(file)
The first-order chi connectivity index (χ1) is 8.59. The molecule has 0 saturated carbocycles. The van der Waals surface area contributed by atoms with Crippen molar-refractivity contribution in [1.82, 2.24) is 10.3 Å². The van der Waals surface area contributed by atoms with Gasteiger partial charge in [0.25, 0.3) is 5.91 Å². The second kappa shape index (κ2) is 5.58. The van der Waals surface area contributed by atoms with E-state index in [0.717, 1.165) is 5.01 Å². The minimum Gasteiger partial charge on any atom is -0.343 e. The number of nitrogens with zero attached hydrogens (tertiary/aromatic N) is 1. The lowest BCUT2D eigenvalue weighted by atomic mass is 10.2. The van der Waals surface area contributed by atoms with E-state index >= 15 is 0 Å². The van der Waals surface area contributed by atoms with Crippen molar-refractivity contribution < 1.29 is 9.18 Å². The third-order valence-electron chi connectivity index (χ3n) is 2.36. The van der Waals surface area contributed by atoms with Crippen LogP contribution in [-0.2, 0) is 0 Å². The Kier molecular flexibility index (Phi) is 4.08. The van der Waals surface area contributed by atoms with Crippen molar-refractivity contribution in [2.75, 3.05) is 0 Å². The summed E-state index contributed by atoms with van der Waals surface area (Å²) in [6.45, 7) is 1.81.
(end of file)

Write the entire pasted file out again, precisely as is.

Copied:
The first-order chi connectivity index (χ1) is 8.59. The molecule has 0 saturated carbocycles. The van der Waals surface area contributed by atoms with Crippen molar-refractivity contribution in [1.82, 2.24) is 10.3 Å². The van der Waals surface area contributed by atoms with Gasteiger partial charge in [0.25, 0.3) is 5.91 Å². The second kappa shape index (κ2) is 5.58. The van der Waals surface area contributed by atoms with E-state index in [0.717, 1.165) is 5.01 Å². The minimum Gasteiger partial charge on any atom is -0.343 e. The number of nitrogens with zero attached hydrogens (tertiary/aromatic N) is 1. The lowest BCUT2D eigenvalue weighted by atomic mass is 10.2. The van der Waals surface area contributed by atoms with E-state index >= 15 is 0 Å². The van der Waals surface area contributed by atoms with Crippen molar-refractivity contribution < 1.29 is 9.18 Å². The third-order valence-electron chi connectivity index (χ3n) is 2.36. The van der Waals surface area contributed by atoms with Crippen LogP contribution in [-0.2, 0) is 0 Å². The Kier molecular flexibility index (Phi) is 4.08. The van der Waals surface area contributed by atoms with Crippen molar-refractivity contribution in [2.75, 3.05) is 0 Å². The summed E-state index contributed by atoms with van der Waals surface area (Å²) in [6.45, 7) is 1.81.